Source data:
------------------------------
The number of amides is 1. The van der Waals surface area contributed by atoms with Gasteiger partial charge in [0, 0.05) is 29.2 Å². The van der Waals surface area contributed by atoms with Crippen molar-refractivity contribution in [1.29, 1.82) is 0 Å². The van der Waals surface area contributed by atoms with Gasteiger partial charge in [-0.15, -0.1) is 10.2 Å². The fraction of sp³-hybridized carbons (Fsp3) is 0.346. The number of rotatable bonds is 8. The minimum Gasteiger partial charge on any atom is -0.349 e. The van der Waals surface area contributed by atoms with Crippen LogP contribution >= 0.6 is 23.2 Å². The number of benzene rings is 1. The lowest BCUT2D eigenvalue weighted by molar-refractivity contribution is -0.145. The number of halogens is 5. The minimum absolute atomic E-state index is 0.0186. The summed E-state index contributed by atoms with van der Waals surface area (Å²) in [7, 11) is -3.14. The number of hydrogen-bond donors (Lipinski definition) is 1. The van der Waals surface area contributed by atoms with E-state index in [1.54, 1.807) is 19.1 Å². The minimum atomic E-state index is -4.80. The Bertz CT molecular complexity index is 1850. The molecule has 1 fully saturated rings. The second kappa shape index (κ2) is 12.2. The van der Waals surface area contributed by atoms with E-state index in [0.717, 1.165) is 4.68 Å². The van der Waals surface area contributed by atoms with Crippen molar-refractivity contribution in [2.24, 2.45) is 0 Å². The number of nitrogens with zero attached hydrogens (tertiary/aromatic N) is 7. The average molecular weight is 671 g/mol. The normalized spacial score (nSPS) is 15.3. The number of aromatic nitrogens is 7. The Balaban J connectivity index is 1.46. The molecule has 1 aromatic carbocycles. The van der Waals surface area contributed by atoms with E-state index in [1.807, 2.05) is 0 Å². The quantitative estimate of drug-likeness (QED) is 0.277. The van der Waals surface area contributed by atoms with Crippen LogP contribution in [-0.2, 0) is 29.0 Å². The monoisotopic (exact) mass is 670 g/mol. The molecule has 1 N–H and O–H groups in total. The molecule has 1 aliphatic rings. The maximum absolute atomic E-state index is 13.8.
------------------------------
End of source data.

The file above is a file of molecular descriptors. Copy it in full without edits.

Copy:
The number of amides is 1. The van der Waals surface area contributed by atoms with Gasteiger partial charge in [0, 0.05) is 29.2 Å². The van der Waals surface area contributed by atoms with Crippen molar-refractivity contribution in [1.29, 1.82) is 0 Å². The van der Waals surface area contributed by atoms with Gasteiger partial charge in [-0.15, -0.1) is 10.2 Å². The fraction of sp³-hybridized carbons (Fsp3) is 0.346. The number of rotatable bonds is 8. The minimum Gasteiger partial charge on any atom is -0.349 e. The van der Waals surface area contributed by atoms with Crippen LogP contribution >= 0.6 is 23.2 Å². The number of benzene rings is 1. The lowest BCUT2D eigenvalue weighted by molar-refractivity contribution is -0.145. The number of halogens is 5. The minimum absolute atomic E-state index is 0.0186. The summed E-state index contributed by atoms with van der Waals surface area (Å²) in [7, 11) is -3.14. The number of hydrogen-bond donors (Lipinski definition) is 1. The van der Waals surface area contributed by atoms with E-state index in [1.54, 1.807) is 19.1 Å². The minimum atomic E-state index is -4.80. The Bertz CT molecular complexity index is 1850. The molecule has 1 fully saturated rings. The second kappa shape index (κ2) is 12.2. The van der Waals surface area contributed by atoms with E-state index in [0.717, 1.165) is 4.68 Å². The van der Waals surface area contributed by atoms with Crippen molar-refractivity contribution in [2.24, 2.45) is 0 Å². The number of nitrogens with zero attached hydrogens (tertiary/aromatic N) is 7. The average molecular weight is 671 g/mol. The normalized spacial score (nSPS) is 15.3. The number of aromatic nitrogens is 7. The Balaban J connectivity index is 1.46. The molecule has 1 aromatic carbocycles. The van der Waals surface area contributed by atoms with E-state index in [1.807, 2.05) is 0 Å². The quantitative estimate of drug-likeness (QED) is 0.277. The van der Waals surface area contributed by atoms with Crippen LogP contribution in [-0.2, 0) is 29.0 Å². The monoisotopic (exact) mass is 670 g/mol. The molecule has 1 N–H and O–H groups in total. The molecule has 1 aliphatic rings. The maximum absolute atomic E-state index is 13.8.